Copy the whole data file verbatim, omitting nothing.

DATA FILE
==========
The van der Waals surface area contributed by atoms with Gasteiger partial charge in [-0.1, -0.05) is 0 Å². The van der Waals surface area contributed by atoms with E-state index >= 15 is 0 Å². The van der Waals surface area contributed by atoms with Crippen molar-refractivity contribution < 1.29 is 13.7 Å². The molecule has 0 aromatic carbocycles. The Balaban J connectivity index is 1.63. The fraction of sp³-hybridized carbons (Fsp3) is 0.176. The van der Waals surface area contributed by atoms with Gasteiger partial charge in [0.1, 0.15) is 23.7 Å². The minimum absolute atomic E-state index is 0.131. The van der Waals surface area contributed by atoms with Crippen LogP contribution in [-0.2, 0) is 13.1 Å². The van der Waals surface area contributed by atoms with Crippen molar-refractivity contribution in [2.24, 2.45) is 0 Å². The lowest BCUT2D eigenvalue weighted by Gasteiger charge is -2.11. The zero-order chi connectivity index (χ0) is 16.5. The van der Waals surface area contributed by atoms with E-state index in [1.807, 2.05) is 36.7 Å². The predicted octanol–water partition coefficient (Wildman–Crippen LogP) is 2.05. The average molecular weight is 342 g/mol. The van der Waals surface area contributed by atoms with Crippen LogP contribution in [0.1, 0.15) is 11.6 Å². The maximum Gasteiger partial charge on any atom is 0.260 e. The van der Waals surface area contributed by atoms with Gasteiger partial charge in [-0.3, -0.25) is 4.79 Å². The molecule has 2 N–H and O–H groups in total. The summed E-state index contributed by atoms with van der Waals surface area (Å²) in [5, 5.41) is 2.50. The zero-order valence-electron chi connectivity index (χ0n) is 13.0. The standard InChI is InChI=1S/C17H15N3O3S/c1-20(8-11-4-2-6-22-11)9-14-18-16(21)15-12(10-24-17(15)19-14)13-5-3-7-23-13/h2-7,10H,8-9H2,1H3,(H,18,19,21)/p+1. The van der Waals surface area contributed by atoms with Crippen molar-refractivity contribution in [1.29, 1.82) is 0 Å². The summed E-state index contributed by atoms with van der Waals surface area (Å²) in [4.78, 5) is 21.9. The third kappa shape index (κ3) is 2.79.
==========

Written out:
The van der Waals surface area contributed by atoms with Gasteiger partial charge in [-0.1, -0.05) is 0 Å². The van der Waals surface area contributed by atoms with E-state index >= 15 is 0 Å². The van der Waals surface area contributed by atoms with Crippen molar-refractivity contribution < 1.29 is 13.7 Å². The molecule has 0 aromatic carbocycles. The Balaban J connectivity index is 1.63. The fraction of sp³-hybridized carbons (Fsp3) is 0.176. The van der Waals surface area contributed by atoms with Gasteiger partial charge in [0.1, 0.15) is 23.7 Å². The minimum absolute atomic E-state index is 0.131. The van der Waals surface area contributed by atoms with Crippen LogP contribution in [-0.2, 0) is 13.1 Å². The van der Waals surface area contributed by atoms with Crippen molar-refractivity contribution in [2.24, 2.45) is 0 Å². The lowest BCUT2D eigenvalue weighted by Gasteiger charge is -2.11. The zero-order chi connectivity index (χ0) is 16.5. The van der Waals surface area contributed by atoms with E-state index in [1.807, 2.05) is 36.7 Å². The predicted octanol–water partition coefficient (Wildman–Crippen LogP) is 2.05. The average molecular weight is 342 g/mol. The van der Waals surface area contributed by atoms with Crippen LogP contribution in [0.1, 0.15) is 11.6 Å². The maximum Gasteiger partial charge on any atom is 0.260 e. The van der Waals surface area contributed by atoms with Gasteiger partial charge in [-0.3, -0.25) is 4.79 Å². The molecule has 2 N–H and O–H groups in total. The summed E-state index contributed by atoms with van der Waals surface area (Å²) in [5, 5.41) is 2.50. The zero-order valence-electron chi connectivity index (χ0n) is 13.0. The standard InChI is InChI=1S/C17H15N3O3S/c1-20(8-11-4-2-6-22-11)9-14-18-16(21)15-12(10-24-17(15)19-14)13-5-3-7-23-13/h2-7,10H,8-9H2,1H3,(H,18,19,21)/p+1. The van der Waals surface area contributed by atoms with Crippen molar-refractivity contribution in [1.29, 1.82) is 0 Å². The summed E-state index contributed by atoms with van der Waals surface area (Å²) in [4.78, 5) is 21.9. The third kappa shape index (κ3) is 2.79.